Review: Pacific Rim – By Cameron Heffernan

Does this mammoth live up to its epic expectations? Yes. Yes, it very much does.


Guillermo Del Toro is known for his monsters. Starting with Mimic, and progressing all the way to the last Hellboy, Del Toro has a knack for creating something masterful from the most repugnant.

Del Toro shined with Pan’s Labyrinth (2006), the story of a little girl stuck in war torn Spain. With her only escape being into an imaginary sub-world, where she’s a princess with the power to make everything right again. If you haven’t seen it, it’s more than worth your time. With Labyrinth,  came the peak of Del Toro’s creature design – until Pacific Rim.

Pacific Rim, starring Charlie Hunnam, Idris Elba, follows a retired Jaeger pilot (the name for the giant ass-kicking robots) , Hunnam, who’s called in for one last job as the end of times beckons at the front door of the world. He’s forced to “Drift” with a new partner, Mako Mori (Rinko Kikuchi, who easily is the weakest link, acting wise, in this movie.), – “Drifting” is the mind-meld the pilots have to do in order to operate the boxing-behemoth – Mori is a survivor of a Kaiju attack and hell bent on revenge.

It’s all very cliche, in its endeavors. Both pilots are out for revenge, one is the budding “new gal”, and the other is a hardened veteran, who’s seen it all and is slowly becoming “too old for this shit.” Pacific Rim is very much a buddy cop movie, wrapped in a monster movie and deep fried in every episode of Gundham, ever. This is said with the utmost admiration. Although cliche, Rim, manages its quips with reverence, even when you’re expecting Idris Elba to scream “BECAUSE, TODAY IS OUR INDEPENDENCE DAY!!!!” when he’s giving his “moving” final battle speech that seems to be in any, and all movies involving anyone fighting back against a common enemy.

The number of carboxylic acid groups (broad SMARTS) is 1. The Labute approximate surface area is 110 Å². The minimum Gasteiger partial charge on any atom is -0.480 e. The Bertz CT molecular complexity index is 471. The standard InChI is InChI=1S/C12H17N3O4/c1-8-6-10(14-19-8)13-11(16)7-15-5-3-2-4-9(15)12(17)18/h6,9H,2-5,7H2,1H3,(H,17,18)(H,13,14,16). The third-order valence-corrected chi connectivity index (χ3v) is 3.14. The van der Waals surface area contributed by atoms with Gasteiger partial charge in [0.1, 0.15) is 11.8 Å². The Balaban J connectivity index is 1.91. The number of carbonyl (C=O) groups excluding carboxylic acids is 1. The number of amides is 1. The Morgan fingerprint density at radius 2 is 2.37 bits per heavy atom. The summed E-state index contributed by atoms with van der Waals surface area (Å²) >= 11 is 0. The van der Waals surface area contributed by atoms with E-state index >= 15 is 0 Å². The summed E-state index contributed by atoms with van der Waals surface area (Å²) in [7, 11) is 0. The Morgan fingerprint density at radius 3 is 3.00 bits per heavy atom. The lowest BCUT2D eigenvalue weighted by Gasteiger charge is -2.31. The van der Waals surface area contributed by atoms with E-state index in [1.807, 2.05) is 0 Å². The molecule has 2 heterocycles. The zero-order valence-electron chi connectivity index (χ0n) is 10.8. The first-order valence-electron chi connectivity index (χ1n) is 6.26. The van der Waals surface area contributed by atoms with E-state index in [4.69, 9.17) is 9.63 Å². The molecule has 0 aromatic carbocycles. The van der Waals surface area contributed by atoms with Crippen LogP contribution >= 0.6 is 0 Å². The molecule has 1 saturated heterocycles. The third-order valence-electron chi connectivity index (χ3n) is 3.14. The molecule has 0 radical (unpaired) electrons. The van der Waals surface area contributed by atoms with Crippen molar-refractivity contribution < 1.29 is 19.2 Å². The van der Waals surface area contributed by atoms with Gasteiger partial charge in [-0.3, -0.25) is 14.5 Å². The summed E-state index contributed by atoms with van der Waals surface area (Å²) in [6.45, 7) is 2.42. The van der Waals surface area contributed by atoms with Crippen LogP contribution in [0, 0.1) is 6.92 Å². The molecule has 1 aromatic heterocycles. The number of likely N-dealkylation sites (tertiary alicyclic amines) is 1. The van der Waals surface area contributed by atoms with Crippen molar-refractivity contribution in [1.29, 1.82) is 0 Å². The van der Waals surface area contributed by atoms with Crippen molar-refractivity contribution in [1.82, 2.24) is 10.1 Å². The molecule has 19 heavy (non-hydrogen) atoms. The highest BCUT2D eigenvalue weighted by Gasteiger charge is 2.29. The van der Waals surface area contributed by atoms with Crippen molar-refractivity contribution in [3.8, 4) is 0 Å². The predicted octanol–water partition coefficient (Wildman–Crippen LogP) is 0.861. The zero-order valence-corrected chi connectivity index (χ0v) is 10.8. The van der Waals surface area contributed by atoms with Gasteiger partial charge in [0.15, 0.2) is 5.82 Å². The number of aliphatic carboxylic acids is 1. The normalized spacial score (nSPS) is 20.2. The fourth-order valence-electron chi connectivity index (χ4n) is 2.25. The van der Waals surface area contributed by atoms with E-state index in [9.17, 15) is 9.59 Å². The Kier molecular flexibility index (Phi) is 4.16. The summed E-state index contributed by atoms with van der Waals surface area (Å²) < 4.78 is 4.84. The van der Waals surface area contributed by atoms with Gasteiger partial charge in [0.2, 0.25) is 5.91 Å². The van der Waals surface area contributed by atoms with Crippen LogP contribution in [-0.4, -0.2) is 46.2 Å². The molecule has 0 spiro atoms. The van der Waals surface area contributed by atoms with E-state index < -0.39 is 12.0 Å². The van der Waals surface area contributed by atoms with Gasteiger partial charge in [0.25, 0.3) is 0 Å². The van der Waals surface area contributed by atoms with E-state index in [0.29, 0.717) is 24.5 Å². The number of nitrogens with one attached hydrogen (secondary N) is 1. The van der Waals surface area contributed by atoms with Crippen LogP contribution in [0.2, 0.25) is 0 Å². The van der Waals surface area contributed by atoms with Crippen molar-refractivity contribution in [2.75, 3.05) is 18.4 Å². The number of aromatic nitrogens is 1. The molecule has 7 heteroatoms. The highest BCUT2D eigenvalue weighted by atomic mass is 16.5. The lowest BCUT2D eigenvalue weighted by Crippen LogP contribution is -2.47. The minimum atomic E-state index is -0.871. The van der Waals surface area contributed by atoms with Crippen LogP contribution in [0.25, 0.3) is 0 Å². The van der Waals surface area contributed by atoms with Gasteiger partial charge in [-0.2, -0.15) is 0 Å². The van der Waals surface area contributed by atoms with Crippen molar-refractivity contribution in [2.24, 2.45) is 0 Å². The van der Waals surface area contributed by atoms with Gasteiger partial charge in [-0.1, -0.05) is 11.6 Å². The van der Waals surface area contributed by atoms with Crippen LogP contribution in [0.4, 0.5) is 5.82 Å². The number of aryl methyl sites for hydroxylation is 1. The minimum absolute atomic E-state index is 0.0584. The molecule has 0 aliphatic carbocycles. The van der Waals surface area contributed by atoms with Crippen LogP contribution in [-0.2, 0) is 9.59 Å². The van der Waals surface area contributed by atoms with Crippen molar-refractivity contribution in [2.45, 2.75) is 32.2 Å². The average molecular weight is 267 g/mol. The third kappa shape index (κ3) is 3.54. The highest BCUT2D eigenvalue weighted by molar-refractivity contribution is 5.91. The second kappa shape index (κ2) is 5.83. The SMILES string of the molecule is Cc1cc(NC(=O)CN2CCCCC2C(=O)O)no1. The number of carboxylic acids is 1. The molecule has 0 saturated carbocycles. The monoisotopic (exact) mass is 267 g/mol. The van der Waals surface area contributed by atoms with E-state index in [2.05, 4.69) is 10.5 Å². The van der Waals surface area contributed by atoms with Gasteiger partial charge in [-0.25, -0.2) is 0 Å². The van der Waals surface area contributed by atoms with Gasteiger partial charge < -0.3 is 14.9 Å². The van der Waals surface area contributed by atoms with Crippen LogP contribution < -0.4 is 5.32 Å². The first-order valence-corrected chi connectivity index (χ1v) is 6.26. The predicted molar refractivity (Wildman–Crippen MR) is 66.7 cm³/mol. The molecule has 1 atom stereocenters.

Side note: This does raise the question, Maybe most of these people could get shit done a lot quicker if they didn’t spend time rallying the troops? And, is there really time for any of that in a real combat situation? Like, if a series of 600-foot tall monsters are crushing cities, do you really have the time to “cancel the apocalypse”?  – as Elba screams during is rally speech. Literally just like Pullman in Independence Day, it’s fantastic.

Rim does very little wrong. It has a cohesive storyline that, as any monster movie, is a little contrived and over-explained. But, with two hours and 11 minutes of film, it can’t all be Kaiju Vs. Jaeger (Big Ass Monster Vs. Big Ass Robot.). You obviously have the sub-plots of people selling pieces of Kaiju on the black market – this plays into everything with a fine key – with a surprise appearance by Hellboy himself, Ron Perlman.

Pacific Rim, never forgets what it is. It’s big ass robots kicking the hell out of big ass monsters. It has beats to involve a love story, but it holds that till the finale. When the world is slowly coming to a rubble and ash filled end, then there really is no time for anything, other then monster-ass-whooping.

Aside from Pan’s Labyrinth, Pacific Rim is easily Del Toro’s best film. Yes it has the obvious cliches that come with movies like this – hey, at least there’s no nest of eggs in the locker rooms of Madison Square Garden – but they’re made a lot more acceptable by someone like Charlie Day, of It’s Always Sunny In Philadelphia fame, when he’s playing the fast talking, overly-invested scientist, kind of like Jeff Goldblum in Independence Day, well, more exactly like Goldblum in ID4. Rim, almost to a tee follows the formula of ID4, which isn’t a bad formula, but as previously stated, there’s parts where you’re expecting a robot to yell “Welcome to Earf!” after knocking down a Kaiju and Idris Elba is essentially Bill Pullman, but in Jaeger General form.

Del Toro is a phenomenal director, and much like his other films he’s making it from the heart.

He’s not chasing a summer blockbuster with this, and he’s not trying to sell toys. Yes, there will be toys, and if it doesn’t bomb this weekend behind the juggernaut that will be Grown Ups 2, it has the opportunity to be on the enjoyment level that ID4 was at so long ago. No way will it reach the box-office numbers that ID4 made, but if you’re looking for that perfect summer movie where a lot of things blow up and it doesn’t feel as realistic or overwhelming as things like White House Down, which seems to be further perpetuating this theme of world destruction, then go watch some Jaegers punch the shit out of some Kaiju and be happy.

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